Sunday, February 14, 2016

Cloth Diapers & Child Care

cloth diapers and child care daycare

I hope you enjoyed Jessica's guest post on Cloth Diaper Ins and Outs. This is a follow up from a child care provider's perspective.


In general, cloth diapers are pretty much the same as disposables. Same general routine and diapering procedures. There are a few things I keep in mind, however.

I have to store the diapers and liners. Yes you have to store disposables as well, but those stack up neatly or are in plastic sleeves. For cloth, I use an IKEA plastic bin that stores the diapers and a roll of liners. I take the diapers out each morning and place them into the bin and hang the wet bag on the bathroom door.

cloth diapers and child care daycare

I can't wipe with a cloth diaper the same as with a disposable. Most poop can be wiped off with a disposable, but if you do that with a cloth diaper, you get more poop on it than necessary, which you don't want. I keep a roll of toilet paper handy and will use that to remove the majority of the mess prior to using wipes. Otherwise, you will use a dozen plus wipes. I just plop the toilet paper into the toilet, since I change them on a pad on the floor of the bathroom. [State likes for the bathroom stuff to all be in the bathroom, and a pad on the floor saves my back from lifting 2 year olds.]

I need to think more about changing order. I change all of them at the same time, usually. If using gloves, it doesn't really matter, but I don't. I use a plastic bag for the nasties. I turn it inside out to grab the soiled liner off the cloth diaper, so I need to do the cloth diaper child first. Then I do the others and put the soiled disposables into the same bag.

I need to prepare the diaper before taking the other one off. This is basically true of disposables as well. However, pulling a liner off the roll requires two hands. laying out the diaper requires two hands, getting the snaps together takes two hands. If you have squirmy child, things can get messy fast. I always lay out the diaper with liner on top prior to laying the child down on the pad. I can put a disposable on one handed while holding a child in place, not so with a cloth diaper.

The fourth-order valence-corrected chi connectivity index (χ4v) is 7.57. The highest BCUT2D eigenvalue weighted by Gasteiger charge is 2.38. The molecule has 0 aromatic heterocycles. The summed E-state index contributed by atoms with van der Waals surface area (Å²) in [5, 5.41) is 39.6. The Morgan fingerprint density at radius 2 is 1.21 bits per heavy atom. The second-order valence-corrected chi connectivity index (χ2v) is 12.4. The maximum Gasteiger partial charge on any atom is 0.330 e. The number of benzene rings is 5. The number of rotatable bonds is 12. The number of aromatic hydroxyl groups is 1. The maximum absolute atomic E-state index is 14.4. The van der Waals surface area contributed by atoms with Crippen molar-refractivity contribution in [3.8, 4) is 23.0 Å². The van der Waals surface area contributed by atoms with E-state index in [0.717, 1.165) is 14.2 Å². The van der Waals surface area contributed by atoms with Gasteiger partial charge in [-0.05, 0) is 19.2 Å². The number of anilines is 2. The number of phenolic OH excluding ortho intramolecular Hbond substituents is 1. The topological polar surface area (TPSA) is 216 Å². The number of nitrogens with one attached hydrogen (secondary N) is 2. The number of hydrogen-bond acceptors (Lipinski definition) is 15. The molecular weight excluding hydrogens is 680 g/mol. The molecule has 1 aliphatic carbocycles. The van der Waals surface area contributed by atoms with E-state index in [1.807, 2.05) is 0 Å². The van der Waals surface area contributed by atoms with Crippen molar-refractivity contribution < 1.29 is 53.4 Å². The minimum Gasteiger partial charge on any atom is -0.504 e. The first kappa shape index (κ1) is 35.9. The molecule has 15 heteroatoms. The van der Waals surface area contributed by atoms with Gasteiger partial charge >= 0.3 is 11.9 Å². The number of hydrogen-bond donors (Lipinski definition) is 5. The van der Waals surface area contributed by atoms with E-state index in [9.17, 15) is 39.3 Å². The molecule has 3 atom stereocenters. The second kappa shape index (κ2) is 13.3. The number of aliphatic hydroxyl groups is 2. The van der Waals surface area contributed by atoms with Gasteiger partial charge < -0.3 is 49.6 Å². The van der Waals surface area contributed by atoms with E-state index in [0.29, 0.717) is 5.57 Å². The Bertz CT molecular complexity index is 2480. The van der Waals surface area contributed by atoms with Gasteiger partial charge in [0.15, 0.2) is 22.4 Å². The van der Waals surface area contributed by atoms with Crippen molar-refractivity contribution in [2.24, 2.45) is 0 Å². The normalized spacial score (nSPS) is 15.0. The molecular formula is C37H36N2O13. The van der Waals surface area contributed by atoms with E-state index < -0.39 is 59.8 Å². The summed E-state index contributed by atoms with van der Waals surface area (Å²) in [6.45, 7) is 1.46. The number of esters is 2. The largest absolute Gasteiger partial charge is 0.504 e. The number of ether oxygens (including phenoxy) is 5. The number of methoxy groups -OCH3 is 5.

I need to be considerate of the parents and place very poopy diapers into a plastic bag. This lets them know that it will need additional attention and not just be tossed into the laundry. The plastic bag goes into the wet bag.

I need to keep in mind that it is against state regulations for me to do any more with a soiled diaper than is absolutely necessary. I can't pull out absorbency inserts, wash out poop, or do anything that could increase contamination of the space.

The parents have to bring the diapers daily. We start out the week with 5. Usually I use 3-4 a day at this point, 20 months old, depending on how late nap goes. They take the soiled ones each evening and bring me a corresponding amount back the next morning in a clean wet bag. I keep one spare in his clothes cubby and have a few disposables as back up.

The parents have to supply diaper rash cream. Most creams will lower the absorbency of the cloth diapers, so they are required to provide one appropriate for the diapers.


Wet Bags: My favorites are the Kanga Care wet bags. They are about three times as roomy as the envelope style. It is SOOOO much easier to get soiled diapers into it. It can hold a days worth easy, along with any soiled clothing. The envelope styles barely hold a days worth of soiled diapers, and it can get messy trying to stuff them into the smaller opening. I would love to have a Kanga Care one for every child, especially when we have wet swimsuits in the summer. 

There's just really no comparison. I'm always happier to see the Kanga Care bags.

Diapers: My favorite, especially for boys, is Bum Genius. Each diaper brand has a different liner/insert configuration. Some have one long liner that is doubled over, some have snap in liners, some have a single pocket liner, etc. Bum Genius have full reach dual pockets, one on each side. What I like about this is that with inserts, you can double the absorbency as they grow older. For boys, I can double up the front liner at nap, when they are usually sleeping on their stomachs over 18 months, and are more likely to pee out because of it, giving me 3 layers of absorbency even without inserts.

why I love Bum Genius diapers